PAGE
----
Written by the Web Team

 

Officials in the rice sector stressed the need for farmers’ education in attaining rice self-sufficiency during the Farmers’ Field Day and Forum conducted at the Central Experiment Station of Philippine Rice Research Institute (PhilRice), Sept. 20.

Director Dante de Lima, national coordinator for rice and corn, said that volunteer technicians or farmers from local communities will be formed across the country to educate farmers in filling the 15-18 percent insufficiency gap in rice.

“We’re 82-85 percent rice self-sufficient, and [by training technicians or farmers based in their own communities will help increase rice production. These trained volunteers are from their areas, so they would know how to talk to the local people and would be very familiar with the locality],” de Lima said in Filipino.

De Lima also announced the Land Bank of the Philippines’ loan program called Magsasakang Pinoy’s Savings and Credit Card, which was created to help farmers obtain financial aid with low interest rates.

Meanwhile, PhilRice Executive Director Eufemio T. Rasco Jr said education is important in making farmers more receptive to new technologies. Rasco, who took office on July 13, said knowledge on the aspects in rice production such as new seeds and right application of fertilizers guide farmers in increasing their yield.

“The bottom line in addressing farmers’ problems is education. Here at PhilRice, we produce training materials and [promote the technologies and varieties we developed through strategic ways such as Farmers’ Field Day and Forum],” Rasco said.

Farmers’ Field Day and Forum, a bi-annual event of PhilRice, was participated by about 2,000 Filipino farmers, Korean collaborators, and African trainees.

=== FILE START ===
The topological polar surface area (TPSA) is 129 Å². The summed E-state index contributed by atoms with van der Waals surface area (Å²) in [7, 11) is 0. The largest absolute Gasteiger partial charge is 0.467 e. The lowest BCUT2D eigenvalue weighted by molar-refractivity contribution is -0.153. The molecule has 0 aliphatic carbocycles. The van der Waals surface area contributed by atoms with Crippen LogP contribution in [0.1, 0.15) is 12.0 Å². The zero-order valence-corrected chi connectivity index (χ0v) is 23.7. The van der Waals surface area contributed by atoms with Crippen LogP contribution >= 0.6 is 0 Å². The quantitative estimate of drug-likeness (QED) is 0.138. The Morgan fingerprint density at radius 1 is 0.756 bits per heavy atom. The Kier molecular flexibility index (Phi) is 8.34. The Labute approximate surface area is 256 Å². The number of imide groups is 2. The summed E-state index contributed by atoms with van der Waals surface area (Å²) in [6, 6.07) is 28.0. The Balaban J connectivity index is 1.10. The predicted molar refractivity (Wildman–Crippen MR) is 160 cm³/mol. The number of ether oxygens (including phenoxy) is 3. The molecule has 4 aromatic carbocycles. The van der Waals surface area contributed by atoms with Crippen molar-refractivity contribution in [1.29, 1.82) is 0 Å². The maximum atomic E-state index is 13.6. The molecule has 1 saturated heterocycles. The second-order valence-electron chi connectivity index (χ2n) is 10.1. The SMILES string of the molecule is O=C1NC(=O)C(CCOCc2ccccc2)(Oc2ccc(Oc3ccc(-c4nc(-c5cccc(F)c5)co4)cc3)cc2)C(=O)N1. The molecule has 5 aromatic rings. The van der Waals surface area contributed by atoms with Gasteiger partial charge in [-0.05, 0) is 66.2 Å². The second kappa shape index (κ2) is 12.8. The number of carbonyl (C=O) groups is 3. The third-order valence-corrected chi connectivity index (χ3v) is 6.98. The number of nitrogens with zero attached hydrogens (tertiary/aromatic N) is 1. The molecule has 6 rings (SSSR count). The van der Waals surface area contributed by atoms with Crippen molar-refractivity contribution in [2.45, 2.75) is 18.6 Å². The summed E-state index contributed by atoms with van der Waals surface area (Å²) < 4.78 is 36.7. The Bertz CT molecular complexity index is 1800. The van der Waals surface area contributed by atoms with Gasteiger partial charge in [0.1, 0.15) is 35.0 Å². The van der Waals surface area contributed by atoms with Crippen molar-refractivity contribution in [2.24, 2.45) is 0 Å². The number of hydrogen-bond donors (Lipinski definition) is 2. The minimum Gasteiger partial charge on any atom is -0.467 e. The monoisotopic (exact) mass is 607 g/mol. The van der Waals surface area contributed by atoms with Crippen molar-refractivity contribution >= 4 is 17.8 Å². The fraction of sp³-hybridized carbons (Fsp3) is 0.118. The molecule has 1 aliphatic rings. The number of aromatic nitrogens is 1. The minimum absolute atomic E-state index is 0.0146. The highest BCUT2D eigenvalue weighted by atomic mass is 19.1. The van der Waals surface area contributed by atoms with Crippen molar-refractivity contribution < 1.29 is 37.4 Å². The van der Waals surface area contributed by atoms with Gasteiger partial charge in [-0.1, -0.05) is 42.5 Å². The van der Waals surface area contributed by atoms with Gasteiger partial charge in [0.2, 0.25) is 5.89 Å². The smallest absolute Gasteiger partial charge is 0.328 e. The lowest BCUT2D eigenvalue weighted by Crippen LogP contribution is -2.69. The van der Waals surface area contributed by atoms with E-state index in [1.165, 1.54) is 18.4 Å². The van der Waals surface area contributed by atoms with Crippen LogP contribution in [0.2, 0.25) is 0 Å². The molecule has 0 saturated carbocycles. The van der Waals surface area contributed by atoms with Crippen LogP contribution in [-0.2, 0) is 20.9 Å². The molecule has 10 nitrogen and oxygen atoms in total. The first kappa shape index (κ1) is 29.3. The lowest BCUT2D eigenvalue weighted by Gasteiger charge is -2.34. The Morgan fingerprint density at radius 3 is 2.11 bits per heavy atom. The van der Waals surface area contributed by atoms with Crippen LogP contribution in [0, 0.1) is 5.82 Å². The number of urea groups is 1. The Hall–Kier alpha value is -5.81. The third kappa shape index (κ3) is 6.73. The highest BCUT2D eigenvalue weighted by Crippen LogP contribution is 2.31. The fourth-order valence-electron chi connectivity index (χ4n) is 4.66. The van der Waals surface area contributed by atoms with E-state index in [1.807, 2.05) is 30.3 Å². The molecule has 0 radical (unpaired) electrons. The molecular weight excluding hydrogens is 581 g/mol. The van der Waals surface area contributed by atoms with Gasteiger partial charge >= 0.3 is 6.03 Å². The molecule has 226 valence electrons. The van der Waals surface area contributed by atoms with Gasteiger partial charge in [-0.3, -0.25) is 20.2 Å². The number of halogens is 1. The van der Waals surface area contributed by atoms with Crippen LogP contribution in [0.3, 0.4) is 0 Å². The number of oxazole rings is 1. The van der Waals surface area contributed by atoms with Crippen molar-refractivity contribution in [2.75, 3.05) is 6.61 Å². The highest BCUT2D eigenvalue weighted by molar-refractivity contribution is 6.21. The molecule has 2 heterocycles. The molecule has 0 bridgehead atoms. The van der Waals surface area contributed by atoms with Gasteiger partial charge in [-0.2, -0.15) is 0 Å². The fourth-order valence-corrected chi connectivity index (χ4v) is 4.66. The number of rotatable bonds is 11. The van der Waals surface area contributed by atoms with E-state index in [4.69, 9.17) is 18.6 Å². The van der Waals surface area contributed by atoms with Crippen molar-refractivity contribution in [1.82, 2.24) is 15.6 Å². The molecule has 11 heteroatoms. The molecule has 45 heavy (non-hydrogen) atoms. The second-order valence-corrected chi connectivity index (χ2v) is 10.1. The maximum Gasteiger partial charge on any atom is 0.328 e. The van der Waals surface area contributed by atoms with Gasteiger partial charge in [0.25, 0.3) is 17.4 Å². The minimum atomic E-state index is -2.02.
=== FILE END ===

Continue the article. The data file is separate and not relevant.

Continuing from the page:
Korea, a first class agro-industrialized economy that averages 7.3 t/ha in rice yield, is sharing its technologies through the Korean Project for International Agriculture Center (KOPIA) to assist the Philippines become rice self-sufficient by 2013.

Since June, 25 extension workers from Mozambique, Rwanda, Tanzania, Uganda, and Kenya are learning the PalayCheck System – an integrated crop management system, at PhilRice  to increase rice production in Sub-Saharan Africa. Five Filipinos from the local government units of Ilocos Sur, Ilocos Norte, Pangasinan, and Isabela are also participants in the 16-week rice training program.

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Philippine Rice Research Institute (PhilRice) is a government corporate entity attached to the Department of Agriculture created through Executive Order 1061 on 5 November 1985 (as amended) to help develop high-yielding and cost-reducing technologies so farmers can produce enough rice for all Filipinos.

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Philippine Rice Research Institute